About PMS

  • What is PMS?

    Many women have cramps along with their periods. The pain can range from mild to very painful, and it can vary from month to month how much they hurt and how long they last. Many—but not all—women also experience PMS (premenstrual syndrome). PMS is the name of the group of symptoms that start around 7 to 14 days before your period begins and usually stop very soon after your period starts. No one knows for sure what causes PMS, but it seems to be linked to the changes in hormone levels that happen during your menstrual cycle. If you experience PMS, you may experience one, some, or many different symptoms. Some months your PMS may be worse than others or you may have no PMS symptoms at all.

  • What are the possible symptoms of PMS?

    • Acne
    • Feeling anxious
    • Bloated (swollen) stomach
    • Headaches
    • Constipation
    • Joint pain
    • Crying spells
    • Mood swings
    • Depression
    • Tender breasts
    • Hard time focusing
    • Hunger
    • Trouble sleeping
    • Feeling tense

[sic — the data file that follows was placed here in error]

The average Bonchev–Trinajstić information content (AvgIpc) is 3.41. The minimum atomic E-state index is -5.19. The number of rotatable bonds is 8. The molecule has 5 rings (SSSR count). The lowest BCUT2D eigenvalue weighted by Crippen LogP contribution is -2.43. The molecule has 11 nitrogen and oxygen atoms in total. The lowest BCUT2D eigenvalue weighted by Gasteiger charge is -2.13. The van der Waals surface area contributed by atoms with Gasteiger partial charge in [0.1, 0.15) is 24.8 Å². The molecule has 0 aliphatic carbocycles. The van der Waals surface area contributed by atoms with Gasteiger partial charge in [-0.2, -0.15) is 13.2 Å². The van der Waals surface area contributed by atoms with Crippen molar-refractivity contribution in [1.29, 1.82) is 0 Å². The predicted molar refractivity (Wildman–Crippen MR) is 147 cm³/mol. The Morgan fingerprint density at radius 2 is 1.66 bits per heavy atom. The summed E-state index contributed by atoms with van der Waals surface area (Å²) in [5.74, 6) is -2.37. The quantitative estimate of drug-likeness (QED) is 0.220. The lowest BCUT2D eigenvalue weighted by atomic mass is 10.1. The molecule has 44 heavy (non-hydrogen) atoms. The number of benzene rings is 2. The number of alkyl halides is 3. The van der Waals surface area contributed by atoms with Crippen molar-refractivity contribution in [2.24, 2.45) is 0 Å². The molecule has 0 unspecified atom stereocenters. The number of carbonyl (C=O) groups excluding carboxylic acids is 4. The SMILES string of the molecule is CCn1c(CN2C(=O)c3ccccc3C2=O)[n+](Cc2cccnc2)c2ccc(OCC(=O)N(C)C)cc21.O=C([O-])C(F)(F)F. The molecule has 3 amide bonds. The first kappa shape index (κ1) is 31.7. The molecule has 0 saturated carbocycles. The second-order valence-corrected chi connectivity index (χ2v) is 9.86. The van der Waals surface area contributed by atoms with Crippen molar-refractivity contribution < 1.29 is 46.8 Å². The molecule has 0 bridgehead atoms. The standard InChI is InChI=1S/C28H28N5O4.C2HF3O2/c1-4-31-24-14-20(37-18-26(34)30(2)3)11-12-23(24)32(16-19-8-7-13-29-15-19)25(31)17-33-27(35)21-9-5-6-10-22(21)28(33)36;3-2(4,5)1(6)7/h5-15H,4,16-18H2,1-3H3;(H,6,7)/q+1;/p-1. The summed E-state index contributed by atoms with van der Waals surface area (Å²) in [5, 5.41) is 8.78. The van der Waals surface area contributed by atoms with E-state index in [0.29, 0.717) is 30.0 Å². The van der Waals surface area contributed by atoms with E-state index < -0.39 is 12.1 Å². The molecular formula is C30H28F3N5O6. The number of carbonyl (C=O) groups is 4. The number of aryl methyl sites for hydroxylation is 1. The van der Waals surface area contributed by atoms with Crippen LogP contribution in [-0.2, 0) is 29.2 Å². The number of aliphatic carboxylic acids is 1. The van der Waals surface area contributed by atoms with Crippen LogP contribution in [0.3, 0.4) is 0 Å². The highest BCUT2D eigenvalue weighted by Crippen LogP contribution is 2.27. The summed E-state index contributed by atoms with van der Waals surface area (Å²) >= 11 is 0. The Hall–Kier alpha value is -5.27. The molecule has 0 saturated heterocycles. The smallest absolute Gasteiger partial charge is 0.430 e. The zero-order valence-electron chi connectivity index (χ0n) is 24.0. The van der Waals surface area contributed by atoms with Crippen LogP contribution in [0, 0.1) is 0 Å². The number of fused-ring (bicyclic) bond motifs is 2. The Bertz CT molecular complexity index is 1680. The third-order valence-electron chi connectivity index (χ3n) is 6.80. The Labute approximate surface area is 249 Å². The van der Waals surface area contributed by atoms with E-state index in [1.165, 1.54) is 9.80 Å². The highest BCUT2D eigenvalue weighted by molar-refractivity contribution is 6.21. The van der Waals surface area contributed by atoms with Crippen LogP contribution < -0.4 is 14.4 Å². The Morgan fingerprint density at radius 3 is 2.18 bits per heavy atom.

• Swollen hands, feet
    • Feeling crabby
    • Being tired
    • Hard time handling stress

  • What can I do to minimize PMS?

    You may have heard that vitamins and other pills such as vitamin B6, vitamin E, magnesium, manganese and tryptophan can help relieve PMS. There has not been enough research done on these vitamins to know if they really help, and they may even hurt you. Talk to your doctor if you are thinking about trying any of these.

    Every woman is different when it comes to PMS. But here are some tips that may help:

    • Eat complex carbohydrates (found in whole grain breads, pasta and cereals), fiber and protein
    • Eat less sugar and fat
    • Stay away from salt the few days before your period (to reduce bloating)
    • Drink less caffeine (found in soda, tea and coffee) to feel less crabby and help ease breast soreness
    • Eat small frequent meals each day rather than big ones
    • Make sure you are getting the exercise teens need: 30 minutes of exercise, 4 to 6 times a week
    • Make sure to get about 8 hours of sleep at night
    • Keep a regular schedule for exercise, meals, and bedtime